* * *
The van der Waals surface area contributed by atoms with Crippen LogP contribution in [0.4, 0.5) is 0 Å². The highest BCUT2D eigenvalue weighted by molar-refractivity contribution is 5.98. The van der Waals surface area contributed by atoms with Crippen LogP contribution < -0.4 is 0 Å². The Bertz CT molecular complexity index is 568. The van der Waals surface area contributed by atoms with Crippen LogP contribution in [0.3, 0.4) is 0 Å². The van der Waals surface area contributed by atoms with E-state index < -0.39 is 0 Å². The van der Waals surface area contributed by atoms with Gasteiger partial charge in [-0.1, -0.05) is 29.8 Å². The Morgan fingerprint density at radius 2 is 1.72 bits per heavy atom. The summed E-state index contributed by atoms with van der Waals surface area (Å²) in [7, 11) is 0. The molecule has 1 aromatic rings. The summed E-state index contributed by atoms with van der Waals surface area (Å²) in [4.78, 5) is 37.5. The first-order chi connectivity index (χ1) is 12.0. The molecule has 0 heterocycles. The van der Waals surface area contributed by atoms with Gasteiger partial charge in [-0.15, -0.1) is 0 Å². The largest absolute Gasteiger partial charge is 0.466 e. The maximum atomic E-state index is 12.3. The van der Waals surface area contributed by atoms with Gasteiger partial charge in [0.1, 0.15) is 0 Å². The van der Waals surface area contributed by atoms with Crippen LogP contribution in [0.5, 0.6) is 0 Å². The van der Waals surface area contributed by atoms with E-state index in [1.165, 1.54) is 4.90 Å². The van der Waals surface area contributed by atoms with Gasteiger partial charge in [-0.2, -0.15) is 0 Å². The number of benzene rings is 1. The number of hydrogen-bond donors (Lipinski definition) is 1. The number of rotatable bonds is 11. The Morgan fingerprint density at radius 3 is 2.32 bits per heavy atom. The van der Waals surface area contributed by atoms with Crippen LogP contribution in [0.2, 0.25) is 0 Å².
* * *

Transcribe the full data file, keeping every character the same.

The van der Waals surface area contributed by atoms with Crippen LogP contribution in [0.4, 0.5) is 0 Å². The highest BCUT2D eigenvalue weighted by molar-refractivity contribution is 5.98. The van der Waals surface area contributed by atoms with Crippen LogP contribution < -0.4 is 0 Å². The Bertz CT molecular complexity index is 568. The van der Waals surface area contributed by atoms with Crippen LogP contribution in [0.3, 0.4) is 0 Å². The van der Waals surface area contributed by atoms with E-state index < -0.39 is 0 Å². The van der Waals surface area contributed by atoms with Gasteiger partial charge in [-0.1, -0.05) is 29.8 Å². The Morgan fingerprint density at radius 2 is 1.72 bits per heavy atom. The summed E-state index contributed by atoms with van der Waals surface area (Å²) in [7, 11) is 0. The molecule has 1 aromatic rings. The summed E-state index contributed by atoms with van der Waals surface area (Å²) in [4.78, 5) is 37.5. The first-order chi connectivity index (χ1) is 12.0. The molecule has 0 heterocycles. The van der Waals surface area contributed by atoms with Gasteiger partial charge in [-0.15, -0.1) is 0 Å². The largest absolute Gasteiger partial charge is 0.466 e. The maximum atomic E-state index is 12.3. The van der Waals surface area contributed by atoms with Gasteiger partial charge in [0.1, 0.15) is 0 Å². The van der Waals surface area contributed by atoms with Crippen LogP contribution in [0.5, 0.6) is 0 Å². The van der Waals surface area contributed by atoms with E-state index in [1.165, 1.54) is 4.90 Å². The van der Waals surface area contributed by atoms with Gasteiger partial charge in [-0.2, -0.15) is 0 Å². The number of benzene rings is 1. The number of hydrogen-bond donors (Lipinski definition) is 1. The number of rotatable bonds is 11. The Morgan fingerprint density at radius 3 is 2.32 bits per heavy atom. The van der Waals surface area contributed by atoms with Crippen LogP contribution in [0.2, 0.25) is 0 Å².